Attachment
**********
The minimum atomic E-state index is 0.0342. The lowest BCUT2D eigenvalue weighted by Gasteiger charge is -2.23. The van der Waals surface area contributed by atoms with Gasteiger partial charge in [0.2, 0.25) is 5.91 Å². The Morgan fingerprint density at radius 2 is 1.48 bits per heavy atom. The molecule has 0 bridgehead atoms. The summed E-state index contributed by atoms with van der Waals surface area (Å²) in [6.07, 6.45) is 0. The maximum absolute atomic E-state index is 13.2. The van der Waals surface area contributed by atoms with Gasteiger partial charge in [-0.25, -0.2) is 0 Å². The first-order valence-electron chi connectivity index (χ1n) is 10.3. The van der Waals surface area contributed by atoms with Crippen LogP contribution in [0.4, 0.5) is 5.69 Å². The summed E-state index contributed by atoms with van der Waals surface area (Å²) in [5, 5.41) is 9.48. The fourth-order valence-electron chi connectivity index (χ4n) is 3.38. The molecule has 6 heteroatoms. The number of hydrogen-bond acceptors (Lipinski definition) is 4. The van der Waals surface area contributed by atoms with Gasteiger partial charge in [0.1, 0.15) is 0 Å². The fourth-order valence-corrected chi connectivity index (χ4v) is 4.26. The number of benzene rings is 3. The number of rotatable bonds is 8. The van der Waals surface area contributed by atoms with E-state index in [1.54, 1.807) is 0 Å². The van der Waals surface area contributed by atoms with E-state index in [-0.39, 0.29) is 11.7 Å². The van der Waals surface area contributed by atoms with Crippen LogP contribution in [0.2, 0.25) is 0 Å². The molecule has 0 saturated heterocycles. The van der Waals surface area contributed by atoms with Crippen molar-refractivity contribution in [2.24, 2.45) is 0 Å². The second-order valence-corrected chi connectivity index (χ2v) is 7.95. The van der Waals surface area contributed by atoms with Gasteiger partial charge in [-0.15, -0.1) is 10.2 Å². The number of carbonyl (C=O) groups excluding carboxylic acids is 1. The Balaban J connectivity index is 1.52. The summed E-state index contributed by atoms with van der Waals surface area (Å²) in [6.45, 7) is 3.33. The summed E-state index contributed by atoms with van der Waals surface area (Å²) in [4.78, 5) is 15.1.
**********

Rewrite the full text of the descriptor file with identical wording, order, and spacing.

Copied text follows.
The minimum atomic E-state index is 0.0342. The lowest BCUT2D eigenvalue weighted by Gasteiger charge is -2.23. The van der Waals surface area contributed by atoms with Gasteiger partial charge in [0.2, 0.25) is 5.91 Å². The Morgan fingerprint density at radius 2 is 1.48 bits per heavy atom. The molecule has 0 bridgehead atoms. The summed E-state index contributed by atoms with van der Waals surface area (Å²) in [6.07, 6.45) is 0. The maximum absolute atomic E-state index is 13.2. The van der Waals surface area contributed by atoms with Gasteiger partial charge in [-0.25, -0.2) is 0 Å². The first-order valence-electron chi connectivity index (χ1n) is 10.3. The van der Waals surface area contributed by atoms with Crippen LogP contribution in [0.4, 0.5) is 5.69 Å². The summed E-state index contributed by atoms with van der Waals surface area (Å²) in [5, 5.41) is 9.48. The fourth-order valence-electron chi connectivity index (χ4n) is 3.38. The molecule has 6 heteroatoms. The number of hydrogen-bond acceptors (Lipinski definition) is 4. The van der Waals surface area contributed by atoms with Gasteiger partial charge in [0.1, 0.15) is 0 Å². The fourth-order valence-corrected chi connectivity index (χ4v) is 4.26. The number of benzene rings is 3. The number of rotatable bonds is 8. The van der Waals surface area contributed by atoms with E-state index in [1.54, 1.807) is 0 Å². The van der Waals surface area contributed by atoms with E-state index in [-0.39, 0.29) is 11.7 Å². The van der Waals surface area contributed by atoms with Crippen LogP contribution in [0.2, 0.25) is 0 Å². The molecule has 0 saturated heterocycles. The van der Waals surface area contributed by atoms with Crippen molar-refractivity contribution in [2.24, 2.45) is 0 Å². The second-order valence-corrected chi connectivity index (χ2v) is 7.95. The van der Waals surface area contributed by atoms with Gasteiger partial charge in [-0.15, -0.1) is 10.2 Å². The number of carbonyl (C=O) groups excluding carboxylic acids is 1. The Balaban J connectivity index is 1.52. The summed E-state index contributed by atoms with van der Waals surface area (Å²) in [6.45, 7) is 3.33. The summed E-state index contributed by atoms with van der Waals surface area (Å²) in [4.78, 5) is 15.1.